Also considered: Sam Bradford, Cody Kessler


Running Back

Doug Martin, Tampa Bay Buccaneers
Startup ADP: RB34, pick 104

Running back is a position that has lots of potential sleepers. Because of injuries, just about any back, especially a recent draftee, can find themselves with a decent workload. But it's not often you find a situation like Martin's. He lost half of 2016 to injury, but in the eight games he played, he produced double-digit PPR points six times. More importantly, he was the RB4 overall in 2015, and RB2 overall in 2012. Very few backs available this late in startup drafts have that kind of potential upside. Don't be discouraged by his year-to-year volatility; that's normal at the RB position. Even great backs like Adrian Peterson and Le'Veon Bell have had seasons where they were injured or underperformed. Martin is suspended to begin the season but has done all the right things to get back into the team's good graces. The team seems to be on board, giving him several compliments during OTAs, and not spending a significant pick at the position in the recent draft.

Terrance West, Baltimore Ravens
Startup ADP: RB56, pick 168

West lacks Martin's upside, but he's also much cheaper. West is being drafted after teammate Kenneth Dixon, which is surprising to me. Not only did West earn much more work than Dixon last year, he was a more efficient TD scorer and receiver. Dixon is also suspended to begin the season, meaning West gets a four-game head start in which to secure the starting RB gig. Baltimore also brought in Danny Woodhead, who will certainly take away much of the receiving work. But those targets should come first from Dixon, who wasn't as good a receiver as West. At West's price, there are several other RBs who are good bets for solid production in 2017, but unlike most of them, West is just 25, meaning he has a potentially longer career window.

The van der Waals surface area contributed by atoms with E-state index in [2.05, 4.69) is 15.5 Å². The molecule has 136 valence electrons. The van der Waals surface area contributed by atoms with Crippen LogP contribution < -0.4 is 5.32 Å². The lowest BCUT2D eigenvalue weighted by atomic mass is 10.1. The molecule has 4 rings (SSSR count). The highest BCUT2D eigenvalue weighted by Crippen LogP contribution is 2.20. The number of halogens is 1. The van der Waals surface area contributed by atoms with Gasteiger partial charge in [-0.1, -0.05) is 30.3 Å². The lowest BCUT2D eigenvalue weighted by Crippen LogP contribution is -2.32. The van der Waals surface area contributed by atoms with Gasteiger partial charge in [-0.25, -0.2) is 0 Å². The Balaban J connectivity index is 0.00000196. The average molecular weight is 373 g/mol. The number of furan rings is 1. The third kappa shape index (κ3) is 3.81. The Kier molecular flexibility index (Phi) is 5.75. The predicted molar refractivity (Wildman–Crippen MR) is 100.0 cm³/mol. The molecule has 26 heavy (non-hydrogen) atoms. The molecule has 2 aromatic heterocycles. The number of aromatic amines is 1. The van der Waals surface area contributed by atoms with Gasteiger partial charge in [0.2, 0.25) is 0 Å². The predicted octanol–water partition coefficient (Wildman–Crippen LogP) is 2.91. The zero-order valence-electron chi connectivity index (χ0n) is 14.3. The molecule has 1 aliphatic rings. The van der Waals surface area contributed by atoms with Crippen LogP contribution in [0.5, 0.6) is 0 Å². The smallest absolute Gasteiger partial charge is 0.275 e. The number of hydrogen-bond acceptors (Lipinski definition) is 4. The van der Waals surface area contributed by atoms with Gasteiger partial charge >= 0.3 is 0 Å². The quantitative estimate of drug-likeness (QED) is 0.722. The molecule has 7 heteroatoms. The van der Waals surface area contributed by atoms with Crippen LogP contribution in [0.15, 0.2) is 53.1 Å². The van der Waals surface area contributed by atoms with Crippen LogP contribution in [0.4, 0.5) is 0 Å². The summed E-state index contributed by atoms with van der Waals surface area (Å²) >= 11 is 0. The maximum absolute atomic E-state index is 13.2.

Also considered: Wayne Gallman, Aaron Jones


Wide Receiver

Quincy Enunwa, New York Jets
Startup ADP: WR63, pick 143

Enunwa is just 25 years old and is coming off a 105 target season. Over the past two years, he's been one of the Jets most efficient receiving targets: For all Jets with more than 20 targets, only the departed Eric Decker helped his QB earn a higher adjusted yards per attempt. To provide some context for Enunwa's 2016, I searched for similar WR seasons since 2000. Here are the top 15 results.

Quincy Enunwa 2016 24 225 6.56 3.62 53.56 14.78 8.16 0.25
Andre Johnson 2003 22 225 7.44 4.12 61 14.79 8.2 0.25
Plaxico Burress 2001 24 226 7.5 4.12 63 15.27 8.4 0.38
Demaryius Thomas 2011 24 229 7 3.2 55.1 17.22 7.87 0.4
Michael Floyd 2014 25 220 6.19 2.94 52.56 17.89 8.49 0.38
Josh Gordon 2012 21 225 5.94 3.12 49.81 15.94 8.39 0.31
Pierre Garcon 2009 23 210 6.57 3.36 54.64 16.28 8.32 0.29
Michael Crabtree 2011 24 214 7.6 4.8 58.27 12.14 7.67 0.27
Dwayne Bowe 2007 23 221 7.38 4.38 62.19 14.21 8.43 0.31
Andre Johnson 2005 24 225 8.77 4.85 52.92 10.92 6.04 0.15
Rod Gardner 2001 24 213 6.31 2.88 46.31 16.11 7.34 0.25
Mohamed Sanu 2014 25 211 6.12 3.5 49.38 14.11 8.06 0.31
Calvin Johnson 2007 22 236 6.27 3.2 50.4 15.75 8.04 0.27
Chris Chambers 2002 24 210 6.67 3.47 48.93 14.12 7.34 0.2
Michael Floyd 2013 24 220 7 4.06 65.06 16.02 9.29 0.31